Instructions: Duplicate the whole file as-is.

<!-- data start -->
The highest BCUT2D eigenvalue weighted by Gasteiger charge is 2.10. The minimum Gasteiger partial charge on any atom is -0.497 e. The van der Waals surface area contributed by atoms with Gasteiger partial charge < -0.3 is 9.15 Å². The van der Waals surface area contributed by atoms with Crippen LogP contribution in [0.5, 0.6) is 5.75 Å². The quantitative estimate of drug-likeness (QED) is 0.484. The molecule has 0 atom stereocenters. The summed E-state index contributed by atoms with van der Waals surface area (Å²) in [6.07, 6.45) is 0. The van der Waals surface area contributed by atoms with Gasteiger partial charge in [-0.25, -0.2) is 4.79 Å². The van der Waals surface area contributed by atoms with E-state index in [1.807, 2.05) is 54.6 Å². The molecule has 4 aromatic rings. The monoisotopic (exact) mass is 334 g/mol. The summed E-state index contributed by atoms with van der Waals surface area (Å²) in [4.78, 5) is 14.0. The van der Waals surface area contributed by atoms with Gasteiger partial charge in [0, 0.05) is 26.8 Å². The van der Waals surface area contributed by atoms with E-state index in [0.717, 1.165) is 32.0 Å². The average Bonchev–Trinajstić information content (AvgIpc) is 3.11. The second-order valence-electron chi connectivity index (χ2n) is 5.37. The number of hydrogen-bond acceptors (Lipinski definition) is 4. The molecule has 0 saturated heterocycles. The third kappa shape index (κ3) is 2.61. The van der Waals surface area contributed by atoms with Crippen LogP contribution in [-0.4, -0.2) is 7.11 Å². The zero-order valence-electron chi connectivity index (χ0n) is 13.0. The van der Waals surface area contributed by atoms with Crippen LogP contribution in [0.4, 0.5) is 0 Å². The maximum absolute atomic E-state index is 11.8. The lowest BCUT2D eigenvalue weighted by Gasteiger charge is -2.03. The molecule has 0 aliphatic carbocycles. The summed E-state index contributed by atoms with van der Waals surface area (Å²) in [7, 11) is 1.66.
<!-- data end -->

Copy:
The highest BCUT2D eigenvalue weighted by Gasteiger charge is 2.10. The minimum Gasteiger partial charge on any atom is -0.497 e. The van der Waals surface area contributed by atoms with Gasteiger partial charge < -0.3 is 9.15 Å². The van der Waals surface area contributed by atoms with Crippen LogP contribution in [0.5, 0.6) is 5.75 Å². The quantitative estimate of drug-likeness (QED) is 0.484. The molecule has 0 atom stereocenters. The summed E-state index contributed by atoms with van der Waals surface area (Å²) in [6.07, 6.45) is 0. The van der Waals surface area contributed by atoms with Gasteiger partial charge in [-0.25, -0.2) is 4.79 Å². The van der Waals surface area contributed by atoms with E-state index in [1.807, 2.05) is 54.6 Å². The molecule has 4 aromatic rings. The monoisotopic (exact) mass is 334 g/mol. The summed E-state index contributed by atoms with van der Waals surface area (Å²) in [4.78, 5) is 14.0. The van der Waals surface area contributed by atoms with Gasteiger partial charge in [0, 0.05) is 26.8 Å². The van der Waals surface area contributed by atoms with E-state index in [0.717, 1.165) is 32.0 Å². The average Bonchev–Trinajstić information content (AvgIpc) is 3.11. The second-order valence-electron chi connectivity index (χ2n) is 5.37. The number of hydrogen-bond acceptors (Lipinski definition) is 4. The molecule has 0 saturated heterocycles. The third kappa shape index (κ3) is 2.61. The van der Waals surface area contributed by atoms with Crippen LogP contribution in [-0.4, -0.2) is 7.11 Å². The zero-order valence-electron chi connectivity index (χ0n) is 13.0. The van der Waals surface area contributed by atoms with Crippen LogP contribution in [0.4, 0.5) is 0 Å². The maximum absolute atomic E-state index is 11.8. The lowest BCUT2D eigenvalue weighted by Gasteiger charge is -2.03. The molecule has 0 aliphatic carbocycles. The summed E-state index contributed by atoms with van der Waals surface area (Å²) in [7, 11) is 1.66.